2005: The State of Nursing Salaries - page 13

from: advance for nurses survey results: the state of salaries by stephanie m. adamow, erin james & abigail scott what you are making? in our survey, nearly half of the 11,000... Read More

  1. by   cenote
    I'm a displaced nurse from New Orleans who lost their home in the hurricane. Having been forced to relocate, I moved to Lafayette, La. where my son lives. When I found out the pay here, I was appalled! They start you out at <$16.50/hour!! (I'm a new grad with just 6 weeks experience). But to top that off, one guy in my orientation class with 8 years as ICU nurse was offered $21.50/hour! I'd rather be a plumber making $45/hour . . .at least when people have toilet problems they cough up the money.
    Hospitals bill out our services hidden in room costs. Has anyone figured out what profit these hospitals make on our labor?

    Think about it. If corporations can pay travel and agency nurses what they do, then they can raise our base pay. (I realize that these temp nurses do not get benefits but that still does not account for the difference).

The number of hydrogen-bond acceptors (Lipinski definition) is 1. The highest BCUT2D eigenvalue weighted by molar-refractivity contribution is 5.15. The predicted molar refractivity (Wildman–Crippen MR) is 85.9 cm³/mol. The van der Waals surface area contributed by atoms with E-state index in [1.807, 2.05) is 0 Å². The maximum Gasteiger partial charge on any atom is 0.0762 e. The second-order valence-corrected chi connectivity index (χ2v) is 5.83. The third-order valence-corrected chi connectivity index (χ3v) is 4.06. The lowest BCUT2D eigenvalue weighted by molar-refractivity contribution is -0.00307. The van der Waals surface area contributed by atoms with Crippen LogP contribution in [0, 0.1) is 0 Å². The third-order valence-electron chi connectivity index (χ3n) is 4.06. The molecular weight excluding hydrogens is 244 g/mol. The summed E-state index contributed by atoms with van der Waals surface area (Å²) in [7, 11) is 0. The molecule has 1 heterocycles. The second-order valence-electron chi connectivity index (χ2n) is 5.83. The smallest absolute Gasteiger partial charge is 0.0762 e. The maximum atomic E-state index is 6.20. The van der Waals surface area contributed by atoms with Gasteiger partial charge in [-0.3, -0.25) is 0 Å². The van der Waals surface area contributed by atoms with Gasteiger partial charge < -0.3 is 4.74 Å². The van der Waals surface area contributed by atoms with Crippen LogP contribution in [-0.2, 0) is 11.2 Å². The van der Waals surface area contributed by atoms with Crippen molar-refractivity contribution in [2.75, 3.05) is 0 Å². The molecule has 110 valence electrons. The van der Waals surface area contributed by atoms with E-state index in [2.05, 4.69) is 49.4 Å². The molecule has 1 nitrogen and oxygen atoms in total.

So, what do we nurses do about it? We gripe . . . and gripe some more . . . and still go to work and do overtime. Remedy? I'm no Einstein but perhaps a work "Slowdown", without advertising it, might be the solution.
    It may be hard for those that must have the money, but with all things, there's a price to pay for getting what we're worth.

    So, ORGANIZE and support each other, have meeting outside of the hospital, make contacts. This takes time but be patient and pass the idea of a work slowdown around but not in a pushy way. See how it sits with your coworkers.

    Then do it. Simply put in your 36 hours/week . . . NO OVERTIME. DO NOT SCHEDULE NIGHTS, DO NOT VOLUNTEER FOR WEEKEND DUTY EXCEPT WHAT'S REQUIRED BY YOUR EMPLOYER. DO ONLY THE MINIMUM REQUIRED TO KEEP YOUR JOB. MAKE THE EMPLOYER PAY FOR TRAVEL AND AGENCY AND SUBTLELY LET THEM KNOW WHY THIS IS OCCURRING.

    DO IT FOR MONTHS OR UNTIL IT SINKS INTO THEIR BUDGET THAT IT IS EASIER AND CHEAPER TO PAY STAFF A FAIR WAGE THAN TO HIRE OUTSIDERS.

    IS THIS THE ANSWER? Will it work? I don't know, but I'll be working thru the ranks myself now that I'm forced to work in an area that pays what a busdriver earned in N.O. Yes, I'll move when I can afford to do so but right now I have family here and I need support to handle my losses . . . economically and psychologically.